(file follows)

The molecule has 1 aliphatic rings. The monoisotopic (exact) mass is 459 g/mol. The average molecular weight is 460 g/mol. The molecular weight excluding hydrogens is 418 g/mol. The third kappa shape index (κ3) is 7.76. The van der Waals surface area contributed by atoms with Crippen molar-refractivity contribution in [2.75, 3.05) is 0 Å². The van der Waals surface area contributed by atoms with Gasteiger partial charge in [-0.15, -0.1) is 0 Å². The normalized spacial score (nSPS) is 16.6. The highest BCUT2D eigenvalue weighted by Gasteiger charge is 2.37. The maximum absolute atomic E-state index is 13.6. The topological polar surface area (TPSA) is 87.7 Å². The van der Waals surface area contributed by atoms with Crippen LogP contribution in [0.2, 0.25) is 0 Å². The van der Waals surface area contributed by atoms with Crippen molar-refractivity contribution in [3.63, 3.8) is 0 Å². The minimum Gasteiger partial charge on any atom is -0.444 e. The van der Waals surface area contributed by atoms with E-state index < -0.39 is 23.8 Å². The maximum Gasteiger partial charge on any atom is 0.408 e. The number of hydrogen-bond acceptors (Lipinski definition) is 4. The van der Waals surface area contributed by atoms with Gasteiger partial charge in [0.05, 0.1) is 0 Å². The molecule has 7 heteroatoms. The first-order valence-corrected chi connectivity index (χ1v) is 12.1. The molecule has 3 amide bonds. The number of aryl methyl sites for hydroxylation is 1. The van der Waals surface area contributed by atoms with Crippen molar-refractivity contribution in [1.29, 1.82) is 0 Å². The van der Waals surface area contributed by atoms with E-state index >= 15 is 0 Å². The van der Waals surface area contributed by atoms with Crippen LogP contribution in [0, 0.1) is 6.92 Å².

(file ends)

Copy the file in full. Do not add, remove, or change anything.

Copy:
The molecule has 1 aliphatic rings. The monoisotopic (exact) mass is 459 g/mol. The average molecular weight is 460 g/mol. The molecular weight excluding hydrogens is 418 g/mol. The third kappa shape index (κ3) is 7.76. The van der Waals surface area contributed by atoms with Crippen molar-refractivity contribution in [2.75, 3.05) is 0 Å². The van der Waals surface area contributed by atoms with Gasteiger partial charge in [-0.15, -0.1) is 0 Å². The normalized spacial score (nSPS) is 16.6. The highest BCUT2D eigenvalue weighted by Gasteiger charge is 2.37. The maximum absolute atomic E-state index is 13.6. The topological polar surface area (TPSA) is 87.7 Å². The van der Waals surface area contributed by atoms with Crippen LogP contribution in [0.2, 0.25) is 0 Å². The van der Waals surface area contributed by atoms with Crippen molar-refractivity contribution in [3.63, 3.8) is 0 Å². The minimum Gasteiger partial charge on any atom is -0.444 e. The van der Waals surface area contributed by atoms with E-state index < -0.39 is 23.8 Å². The maximum Gasteiger partial charge on any atom is 0.408 e. The number of hydrogen-bond acceptors (Lipinski definition) is 4. The van der Waals surface area contributed by atoms with Gasteiger partial charge in [0.05, 0.1) is 0 Å². The molecule has 7 heteroatoms. The first-order valence-corrected chi connectivity index (χ1v) is 12.1. The molecule has 3 amide bonds. The number of aryl methyl sites for hydroxylation is 1. The van der Waals surface area contributed by atoms with Crippen molar-refractivity contribution in [1.29, 1.82) is 0 Å². The van der Waals surface area contributed by atoms with E-state index >= 15 is 0 Å². The van der Waals surface area contributed by atoms with Crippen LogP contribution in [0, 0.1) is 6.92 Å².